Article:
Upon retirement, he pursued one of his greatest pleasures, traveling throughout the United States to visit family and friends in their motorhome, which later became their home. Being a dedicated husband, father and grandfather, his greatest joy was spending time with his family. He loved traveling to attend many of their programs, events and games.
He was active in McKean Little League and Senior League Baseball, acting as coach for Derrick City for several years while his boys played ball. Dick was a member of the United States Trotting Association (USTA) for many years while owning harness race horses. He was a huge sports enthusiast who enjoyed watching football, basketball, and baseball.
He, along with his wife, served Meals on Wheels in Bradford and St. Augustine for more than 25 years. While residing in St. Augustine, they became involved in serving the homeless through their parish.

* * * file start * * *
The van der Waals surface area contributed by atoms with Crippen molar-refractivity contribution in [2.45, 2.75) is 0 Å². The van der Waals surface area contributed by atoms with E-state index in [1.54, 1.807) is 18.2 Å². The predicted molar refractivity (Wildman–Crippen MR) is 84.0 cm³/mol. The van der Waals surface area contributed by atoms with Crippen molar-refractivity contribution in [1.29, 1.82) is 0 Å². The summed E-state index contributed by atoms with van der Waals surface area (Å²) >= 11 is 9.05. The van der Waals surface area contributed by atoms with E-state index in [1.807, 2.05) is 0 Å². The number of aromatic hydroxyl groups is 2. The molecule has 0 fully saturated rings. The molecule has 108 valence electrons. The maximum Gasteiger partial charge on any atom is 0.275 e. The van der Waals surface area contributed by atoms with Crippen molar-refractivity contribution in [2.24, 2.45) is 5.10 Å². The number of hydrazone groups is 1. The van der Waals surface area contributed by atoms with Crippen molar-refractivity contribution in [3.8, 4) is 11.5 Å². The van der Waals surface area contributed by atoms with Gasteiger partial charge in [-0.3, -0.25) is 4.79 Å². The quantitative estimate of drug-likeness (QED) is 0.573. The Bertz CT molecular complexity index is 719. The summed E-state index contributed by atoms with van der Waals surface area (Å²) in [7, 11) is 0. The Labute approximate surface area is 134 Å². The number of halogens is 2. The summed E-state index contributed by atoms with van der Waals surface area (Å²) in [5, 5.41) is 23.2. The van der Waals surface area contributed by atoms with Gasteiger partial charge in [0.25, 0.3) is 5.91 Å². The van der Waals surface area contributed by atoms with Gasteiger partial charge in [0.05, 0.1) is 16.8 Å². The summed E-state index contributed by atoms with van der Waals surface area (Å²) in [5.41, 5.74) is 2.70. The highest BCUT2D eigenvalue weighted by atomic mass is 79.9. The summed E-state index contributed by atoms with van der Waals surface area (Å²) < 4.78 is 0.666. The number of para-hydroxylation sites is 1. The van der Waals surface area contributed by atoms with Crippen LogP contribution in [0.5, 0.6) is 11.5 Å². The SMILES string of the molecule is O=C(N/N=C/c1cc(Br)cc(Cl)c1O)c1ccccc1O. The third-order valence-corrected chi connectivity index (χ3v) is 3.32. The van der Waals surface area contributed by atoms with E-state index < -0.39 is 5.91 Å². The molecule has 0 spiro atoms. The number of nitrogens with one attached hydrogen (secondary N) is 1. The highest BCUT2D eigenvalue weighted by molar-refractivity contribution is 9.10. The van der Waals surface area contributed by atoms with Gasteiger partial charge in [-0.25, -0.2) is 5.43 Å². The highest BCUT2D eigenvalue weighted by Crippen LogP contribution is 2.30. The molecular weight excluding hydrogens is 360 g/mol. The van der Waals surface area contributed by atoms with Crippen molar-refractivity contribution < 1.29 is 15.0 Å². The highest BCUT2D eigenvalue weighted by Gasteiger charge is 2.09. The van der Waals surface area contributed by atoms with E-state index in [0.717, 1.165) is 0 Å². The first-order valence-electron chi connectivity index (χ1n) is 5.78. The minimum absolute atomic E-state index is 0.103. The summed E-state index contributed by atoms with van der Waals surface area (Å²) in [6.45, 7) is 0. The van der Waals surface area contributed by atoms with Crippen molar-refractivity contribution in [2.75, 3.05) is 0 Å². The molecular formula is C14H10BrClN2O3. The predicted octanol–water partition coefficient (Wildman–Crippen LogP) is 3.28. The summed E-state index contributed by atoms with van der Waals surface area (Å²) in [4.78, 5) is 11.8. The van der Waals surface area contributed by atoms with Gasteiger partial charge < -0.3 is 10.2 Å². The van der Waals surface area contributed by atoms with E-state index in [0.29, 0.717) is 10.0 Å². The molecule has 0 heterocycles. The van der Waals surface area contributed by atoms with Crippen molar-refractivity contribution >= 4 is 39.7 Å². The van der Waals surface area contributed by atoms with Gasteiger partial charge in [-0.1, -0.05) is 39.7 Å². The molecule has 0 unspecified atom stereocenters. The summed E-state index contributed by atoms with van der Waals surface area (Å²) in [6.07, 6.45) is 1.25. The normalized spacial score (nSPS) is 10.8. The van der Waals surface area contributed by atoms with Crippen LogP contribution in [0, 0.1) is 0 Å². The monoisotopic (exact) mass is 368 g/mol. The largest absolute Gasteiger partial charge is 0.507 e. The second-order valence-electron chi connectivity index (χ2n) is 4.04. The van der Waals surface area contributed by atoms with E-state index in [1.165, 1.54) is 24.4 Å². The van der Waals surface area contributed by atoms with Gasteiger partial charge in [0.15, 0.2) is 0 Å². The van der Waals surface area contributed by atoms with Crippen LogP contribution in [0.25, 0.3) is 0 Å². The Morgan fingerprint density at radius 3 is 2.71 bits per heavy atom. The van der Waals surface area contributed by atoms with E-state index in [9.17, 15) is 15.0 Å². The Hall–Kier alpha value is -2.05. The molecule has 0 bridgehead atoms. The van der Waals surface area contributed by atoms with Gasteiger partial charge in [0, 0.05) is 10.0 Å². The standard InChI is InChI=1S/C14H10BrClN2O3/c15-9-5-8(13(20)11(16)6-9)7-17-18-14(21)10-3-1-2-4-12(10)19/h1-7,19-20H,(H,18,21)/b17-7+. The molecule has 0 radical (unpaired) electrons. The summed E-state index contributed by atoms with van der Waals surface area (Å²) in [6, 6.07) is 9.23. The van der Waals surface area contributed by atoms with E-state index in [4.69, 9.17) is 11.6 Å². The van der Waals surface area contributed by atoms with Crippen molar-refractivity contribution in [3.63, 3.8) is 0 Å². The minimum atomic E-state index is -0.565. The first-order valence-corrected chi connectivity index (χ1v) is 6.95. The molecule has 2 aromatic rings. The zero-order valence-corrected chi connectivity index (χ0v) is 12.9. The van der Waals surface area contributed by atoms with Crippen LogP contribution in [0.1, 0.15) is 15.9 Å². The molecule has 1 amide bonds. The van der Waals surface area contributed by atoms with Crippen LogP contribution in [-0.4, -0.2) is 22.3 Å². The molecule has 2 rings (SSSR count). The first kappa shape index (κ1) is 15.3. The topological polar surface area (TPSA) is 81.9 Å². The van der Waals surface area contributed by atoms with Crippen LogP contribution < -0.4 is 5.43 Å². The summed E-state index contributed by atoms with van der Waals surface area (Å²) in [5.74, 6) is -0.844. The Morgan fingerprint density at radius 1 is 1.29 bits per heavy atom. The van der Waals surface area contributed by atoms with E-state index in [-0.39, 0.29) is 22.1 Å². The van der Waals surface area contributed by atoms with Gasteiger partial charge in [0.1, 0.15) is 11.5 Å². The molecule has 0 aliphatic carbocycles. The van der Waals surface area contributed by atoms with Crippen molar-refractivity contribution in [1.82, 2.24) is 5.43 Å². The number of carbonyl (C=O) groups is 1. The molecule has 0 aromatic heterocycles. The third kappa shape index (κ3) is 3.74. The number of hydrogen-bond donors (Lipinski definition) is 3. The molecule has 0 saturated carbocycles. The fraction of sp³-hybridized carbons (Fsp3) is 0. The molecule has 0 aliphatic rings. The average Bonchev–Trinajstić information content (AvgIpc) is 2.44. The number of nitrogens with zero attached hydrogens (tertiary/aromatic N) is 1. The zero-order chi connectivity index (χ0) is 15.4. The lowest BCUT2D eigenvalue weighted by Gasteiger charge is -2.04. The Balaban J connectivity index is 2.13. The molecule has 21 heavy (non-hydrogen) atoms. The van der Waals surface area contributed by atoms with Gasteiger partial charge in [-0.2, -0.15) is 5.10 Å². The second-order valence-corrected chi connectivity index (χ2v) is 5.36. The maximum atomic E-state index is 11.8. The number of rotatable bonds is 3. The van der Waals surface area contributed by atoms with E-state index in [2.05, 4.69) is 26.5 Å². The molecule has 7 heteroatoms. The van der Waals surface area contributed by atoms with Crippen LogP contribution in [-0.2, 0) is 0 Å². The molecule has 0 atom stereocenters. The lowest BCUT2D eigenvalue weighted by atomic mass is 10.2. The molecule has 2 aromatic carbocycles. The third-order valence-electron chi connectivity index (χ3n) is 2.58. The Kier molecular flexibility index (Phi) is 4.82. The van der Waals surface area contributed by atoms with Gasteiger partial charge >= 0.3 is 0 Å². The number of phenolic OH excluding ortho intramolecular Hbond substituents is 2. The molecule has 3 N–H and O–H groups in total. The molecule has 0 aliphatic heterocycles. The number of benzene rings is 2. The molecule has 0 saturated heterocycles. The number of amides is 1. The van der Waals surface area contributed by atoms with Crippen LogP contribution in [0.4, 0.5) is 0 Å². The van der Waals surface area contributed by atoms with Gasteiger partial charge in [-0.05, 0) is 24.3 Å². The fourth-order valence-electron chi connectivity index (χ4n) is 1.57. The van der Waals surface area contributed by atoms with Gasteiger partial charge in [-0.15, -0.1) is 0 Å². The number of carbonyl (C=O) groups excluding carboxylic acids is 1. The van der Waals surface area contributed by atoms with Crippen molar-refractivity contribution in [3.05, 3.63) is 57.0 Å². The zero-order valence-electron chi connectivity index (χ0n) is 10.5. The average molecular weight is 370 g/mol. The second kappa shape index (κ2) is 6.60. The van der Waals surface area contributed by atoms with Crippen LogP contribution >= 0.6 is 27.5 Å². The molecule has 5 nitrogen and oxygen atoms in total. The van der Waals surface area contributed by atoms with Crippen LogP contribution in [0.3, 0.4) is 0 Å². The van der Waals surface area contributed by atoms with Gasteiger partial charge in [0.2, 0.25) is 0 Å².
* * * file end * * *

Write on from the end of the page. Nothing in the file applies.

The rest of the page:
In addition to his wife of 50 years, he is survived by five children, Melissa (Parry) Tomlin, of Nanticoke, Marjorie (John) Sargent, of Erie, Greg (Sue) Gleason, of Bradford, Mollie (Mark) Ditsious, of Lafayette, La., and Steven (Meg) Gleason, of Bend, Ore.; 14 grandchildren, Nicole, Meghan, and Lindsey Tomlin; Courtney, Ryan, and Kyle Sargent; BriAnne, Isabella, and Travis Gleason, Nick Brown, Samantha and Jessica Behan; Hannah and Madeline Ditsious ; one great grandson, Caleb Tomlin; a brother, Fran Gleason and a sister, Marjorie Guthrie, both of Bradford and many nieces and nephews.
In addition to his parents, he was preceded in death by two brothers, Stanley M. Gleason, Jr. and James Gleason.